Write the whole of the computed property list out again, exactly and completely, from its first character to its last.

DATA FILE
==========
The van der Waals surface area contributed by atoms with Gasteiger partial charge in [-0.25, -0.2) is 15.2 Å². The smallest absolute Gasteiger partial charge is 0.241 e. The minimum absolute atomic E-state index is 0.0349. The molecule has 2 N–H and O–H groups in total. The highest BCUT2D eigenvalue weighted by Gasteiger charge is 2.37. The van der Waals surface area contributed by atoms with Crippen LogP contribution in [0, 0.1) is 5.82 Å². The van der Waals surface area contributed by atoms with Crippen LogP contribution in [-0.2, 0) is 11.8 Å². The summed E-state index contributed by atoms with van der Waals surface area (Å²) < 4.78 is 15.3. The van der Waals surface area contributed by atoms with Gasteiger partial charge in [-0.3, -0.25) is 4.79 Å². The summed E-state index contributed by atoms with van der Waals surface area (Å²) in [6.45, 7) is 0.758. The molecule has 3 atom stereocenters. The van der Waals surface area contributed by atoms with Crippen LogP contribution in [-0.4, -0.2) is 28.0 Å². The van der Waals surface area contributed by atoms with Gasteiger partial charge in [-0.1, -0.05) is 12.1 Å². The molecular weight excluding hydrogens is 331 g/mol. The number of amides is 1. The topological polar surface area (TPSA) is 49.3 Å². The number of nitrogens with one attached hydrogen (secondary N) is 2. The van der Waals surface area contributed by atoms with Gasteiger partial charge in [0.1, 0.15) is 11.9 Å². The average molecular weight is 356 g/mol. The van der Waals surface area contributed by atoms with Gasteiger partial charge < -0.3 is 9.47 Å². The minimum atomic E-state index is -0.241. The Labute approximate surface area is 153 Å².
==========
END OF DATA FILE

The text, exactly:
The van der Waals surface area contributed by atoms with Gasteiger partial charge in [-0.25, -0.2) is 15.2 Å². The smallest absolute Gasteiger partial charge is 0.241 e. The minimum absolute atomic E-state index is 0.0349. The molecule has 2 N–H and O–H groups in total. The highest BCUT2D eigenvalue weighted by Gasteiger charge is 2.37. The van der Waals surface area contributed by atoms with Crippen LogP contribution in [0, 0.1) is 5.82 Å². The van der Waals surface area contributed by atoms with Crippen LogP contribution in [-0.2, 0) is 11.8 Å². The summed E-state index contributed by atoms with van der Waals surface area (Å²) < 4.78 is 15.3. The van der Waals surface area contributed by atoms with Gasteiger partial charge in [-0.3, -0.25) is 4.79 Å². The summed E-state index contributed by atoms with van der Waals surface area (Å²) in [6.45, 7) is 0.758. The molecule has 3 atom stereocenters. The van der Waals surface area contributed by atoms with Crippen LogP contribution in [-0.4, -0.2) is 28.0 Å². The van der Waals surface area contributed by atoms with Gasteiger partial charge in [-0.1, -0.05) is 12.1 Å². The molecular weight excluding hydrogens is 331 g/mol. The number of amides is 1. The topological polar surface area (TPSA) is 49.3 Å². The number of nitrogens with one attached hydrogen (secondary N) is 2. The van der Waals surface area contributed by atoms with Gasteiger partial charge in [0.1, 0.15) is 11.9 Å². The average molecular weight is 356 g/mol. The van der Waals surface area contributed by atoms with Gasteiger partial charge < -0.3 is 9.47 Å². The minimum atomic E-state index is -0.241. The Labute approximate surface area is 153 Å².